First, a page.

Usually an entertaining comedian cracking a joke a second, Allan is in a serious, reflective mood as he opens up about the trauma and shares his painful struggles.

“We came home to Australia and I got the diagnosis. I took a year off work to research my condition and was fortunate to have contacts around the world to give advice. I came to the conclusion to go the alternative way and went purely organic vegan and made my life entirely chemical-free, which meant stripping the house and changing our lifestyle, growing organic vegies and drinking spring water.

“I did this for six months but my family members were concerned and persuaded me to undergo conventional treatments. I had my prostate removed. But I still had the cancer so I had every possible treatment. According to the doctors, without conventional treatment, I only had a three-year life expectancy.

“Even if I survived, the radiation and surgery brought the risks that I would have no sex life and suffer incontinence and bowel problems. I even had a melanoma removed from my face. I know the cancer was all stress-related. But I decided whatever happened, I’d come out on top!”

Sitting chatting about the horrendous ordeal, Allan is the picture of good health, a resilient optimist and remarkably, a new dad through IVF!

Blessed with miracle babies
“It is incredible. It was considered an impossibility! I had no prostate. I’d had a vasectomy. Barb was over 40. We went to specialists who said ‘Forget it. It’s out of the question’. But we eventually found a doctor in Beijing who was pioneering new technology that extracts the male’s DNA to fertilise the eggs.”

Their two beautiful children are fraternal twins three years apart. The couple have four adult children from previous marriages, two grandchildren and two more grandchildren on the way.
“People ask me what it’s like to be a dad at your age and I say ‘It’s fantastic!’ I’m a real hands-on dad. When I had my children in my 20s I was working all the time but now I have time for Brandon and Bella. I’ve decided to live to at least age 90!”

A model mum
Barbara, a tall and slender former model, is radiant and obviously relishing motherhood as she dotes on her beautiful baby girl and prepares for Brandon’s third birthday bash!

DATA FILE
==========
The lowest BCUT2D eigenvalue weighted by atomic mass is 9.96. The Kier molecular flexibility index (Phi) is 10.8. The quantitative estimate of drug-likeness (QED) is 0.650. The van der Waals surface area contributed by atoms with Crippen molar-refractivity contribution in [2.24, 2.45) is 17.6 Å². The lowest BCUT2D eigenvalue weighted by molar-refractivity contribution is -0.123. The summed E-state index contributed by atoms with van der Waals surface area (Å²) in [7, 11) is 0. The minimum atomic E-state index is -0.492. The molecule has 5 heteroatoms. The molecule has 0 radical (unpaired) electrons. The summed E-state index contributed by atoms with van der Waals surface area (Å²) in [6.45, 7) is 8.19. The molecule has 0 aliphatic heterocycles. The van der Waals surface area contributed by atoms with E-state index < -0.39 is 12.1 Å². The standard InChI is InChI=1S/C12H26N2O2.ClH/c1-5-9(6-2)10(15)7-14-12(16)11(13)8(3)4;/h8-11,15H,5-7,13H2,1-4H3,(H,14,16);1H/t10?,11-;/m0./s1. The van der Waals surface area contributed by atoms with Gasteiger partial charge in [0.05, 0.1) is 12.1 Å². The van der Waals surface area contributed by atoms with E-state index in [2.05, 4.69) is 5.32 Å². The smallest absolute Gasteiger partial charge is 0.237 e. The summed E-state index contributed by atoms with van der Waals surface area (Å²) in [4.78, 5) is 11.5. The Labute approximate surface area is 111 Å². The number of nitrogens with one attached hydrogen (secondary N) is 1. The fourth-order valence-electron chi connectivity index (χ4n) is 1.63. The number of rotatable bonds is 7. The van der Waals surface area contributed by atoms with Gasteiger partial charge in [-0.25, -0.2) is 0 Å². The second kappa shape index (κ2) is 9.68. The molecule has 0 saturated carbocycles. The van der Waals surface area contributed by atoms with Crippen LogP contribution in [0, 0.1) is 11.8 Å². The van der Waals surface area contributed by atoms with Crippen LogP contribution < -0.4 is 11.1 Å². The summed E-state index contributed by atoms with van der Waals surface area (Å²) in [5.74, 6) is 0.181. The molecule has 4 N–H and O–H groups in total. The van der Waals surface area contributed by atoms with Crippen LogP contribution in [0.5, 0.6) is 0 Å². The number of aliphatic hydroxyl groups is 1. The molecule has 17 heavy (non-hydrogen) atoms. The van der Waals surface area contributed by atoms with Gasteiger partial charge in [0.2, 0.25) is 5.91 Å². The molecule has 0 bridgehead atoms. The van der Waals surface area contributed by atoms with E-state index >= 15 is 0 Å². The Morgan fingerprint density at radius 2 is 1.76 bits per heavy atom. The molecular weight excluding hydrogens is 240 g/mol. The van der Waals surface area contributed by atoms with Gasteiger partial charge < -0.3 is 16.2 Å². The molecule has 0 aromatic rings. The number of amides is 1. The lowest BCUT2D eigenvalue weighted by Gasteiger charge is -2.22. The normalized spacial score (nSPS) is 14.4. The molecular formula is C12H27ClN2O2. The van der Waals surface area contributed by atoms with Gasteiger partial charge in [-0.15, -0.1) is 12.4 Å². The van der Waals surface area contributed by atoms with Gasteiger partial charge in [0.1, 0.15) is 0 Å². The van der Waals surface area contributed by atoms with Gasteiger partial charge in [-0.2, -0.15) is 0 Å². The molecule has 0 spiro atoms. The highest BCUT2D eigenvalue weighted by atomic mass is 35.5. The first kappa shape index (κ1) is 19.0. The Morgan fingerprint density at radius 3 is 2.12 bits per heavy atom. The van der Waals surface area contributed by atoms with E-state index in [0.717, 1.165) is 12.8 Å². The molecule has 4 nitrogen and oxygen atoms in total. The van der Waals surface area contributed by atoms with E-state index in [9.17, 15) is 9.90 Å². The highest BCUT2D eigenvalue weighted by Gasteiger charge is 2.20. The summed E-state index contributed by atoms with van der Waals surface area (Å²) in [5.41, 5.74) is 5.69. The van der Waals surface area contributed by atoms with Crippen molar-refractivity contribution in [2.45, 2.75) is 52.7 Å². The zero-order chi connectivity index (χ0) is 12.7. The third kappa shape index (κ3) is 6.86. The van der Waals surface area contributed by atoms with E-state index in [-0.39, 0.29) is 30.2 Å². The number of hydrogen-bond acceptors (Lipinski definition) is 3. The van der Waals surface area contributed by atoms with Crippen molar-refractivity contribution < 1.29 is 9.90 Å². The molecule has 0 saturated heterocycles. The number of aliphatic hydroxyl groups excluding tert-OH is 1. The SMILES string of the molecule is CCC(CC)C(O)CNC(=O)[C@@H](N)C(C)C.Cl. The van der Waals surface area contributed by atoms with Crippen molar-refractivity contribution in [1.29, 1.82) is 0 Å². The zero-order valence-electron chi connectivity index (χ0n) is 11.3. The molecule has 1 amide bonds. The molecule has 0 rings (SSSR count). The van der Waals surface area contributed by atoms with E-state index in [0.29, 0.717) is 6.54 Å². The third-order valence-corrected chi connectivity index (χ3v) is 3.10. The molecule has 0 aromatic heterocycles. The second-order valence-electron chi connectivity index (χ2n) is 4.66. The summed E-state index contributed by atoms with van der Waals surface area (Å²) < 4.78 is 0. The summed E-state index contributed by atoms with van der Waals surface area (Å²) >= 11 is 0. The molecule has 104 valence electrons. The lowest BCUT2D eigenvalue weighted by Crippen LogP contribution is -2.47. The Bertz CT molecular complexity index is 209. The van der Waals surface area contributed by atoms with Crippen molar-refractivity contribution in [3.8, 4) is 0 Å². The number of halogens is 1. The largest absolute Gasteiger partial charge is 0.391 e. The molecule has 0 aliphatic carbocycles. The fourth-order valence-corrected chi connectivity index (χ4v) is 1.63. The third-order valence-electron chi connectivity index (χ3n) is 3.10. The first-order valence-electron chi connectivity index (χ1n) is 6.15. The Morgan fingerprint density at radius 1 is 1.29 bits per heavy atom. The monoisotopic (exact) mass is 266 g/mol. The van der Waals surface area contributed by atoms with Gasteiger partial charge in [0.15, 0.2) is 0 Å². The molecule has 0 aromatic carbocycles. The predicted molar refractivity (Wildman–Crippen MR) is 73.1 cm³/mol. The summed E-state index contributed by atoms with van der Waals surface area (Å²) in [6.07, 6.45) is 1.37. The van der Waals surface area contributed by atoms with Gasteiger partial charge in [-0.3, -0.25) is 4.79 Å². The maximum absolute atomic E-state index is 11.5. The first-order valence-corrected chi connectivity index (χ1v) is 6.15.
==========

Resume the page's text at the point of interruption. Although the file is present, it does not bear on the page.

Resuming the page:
“Believe it or not, as a bestselling author and CEO of our company Pease International, I can tell you that the highlight of my life is my children! Being an older mum has some real advantages as I am secure in my life and already established in my work. I am more relaxed in the way I interact with the kids and feel I have more to share with them, says Barb.

“I have also found that there are other would-be parents who I have been able to help and to some degree I have become a role model for many who have been unable to have children so far. Allan and I beat the odds with our two beautiful children and if we can, so can others.”

Allan is a staunch believer in the power of decision-making and goal setting. Once the couple decided they wanted more children they became completely focussed and devoted to achieving what doctors considered a miracle!

Driven to achieve
He has applied the same determination to other goals. He decided he wanted to play musical instruments and has now mastered piano, drums, bass, harp and guitar and is learning the saxophone.

The high achieving couple settled on the Sunshine Coast in 2000 and love the relaxed lifestyle. Allan is attempting to cut back his travelling and public speaking from 100 to 50 engagements a year so he can be at home in his idyllic Buderim retreat to spend quality time with his family.

And there are new books in progress. He is working on a biography called You Only Live Twice! For the irrepressible Peases 2008 is just the beginning of a whole new life!
Allan demonstrates some classic body language. "You're a pain in the neck!" "I don't like what I'm hearing" and the common hand-over-mouth gesture while listening is an exercise in self-control, which shows you he is stopping himself from telling you what he really thinks!

For information about Allan and Barbara’s books,resources and public speaking visit

Celebrity Matters- A Tribute to John Denver

Uploading my favourite music to the new ipod, my extensive John Denver collection takes pride of place. More than a decade after his tragic death, Denver’s unique music has proven timeless and more soul-stirring than ever.
His countless feel-good country songs have been elevated to the status of classics and absorbed into the popular culture of the 20th century and the psyche of millions of 70s teenagers like myself; the Baby Boomer generation. In our recent travels around the States, John Denver was our constant companion, capturing the grandeur of the Rockies, the freedom of the open road, the joy of horse riding through the forest and the cosiness of our country cabin in Montana.

The iconic singer-songwriter died at age 53 in a light plane crash off the coast of Monterey, California on October 12, 1997. The collective shock was compounded as the world was still reeling from the tragic death of Princess Diana on August 31. Denver was an irrepressible adventurer and accomplished pilot and he loved to fly. His small, experimental aircraft apparently ran out of fuel and dropped into the ocean and he died instantly.

Denver left behind two ex-wives, Annie, then 50 and Cassy, then 34 and three children, Zach, then 22, Anna Kate, then 20 and Jesse Belle, then eight. Our daughter Justine was nine at the time so I empathised strongly with little Jesse’s loss of her hero dad. The loss for his family, close friends, fellow musicians and activists was immeasurable and for his legions of fans, the grief was also deep and real.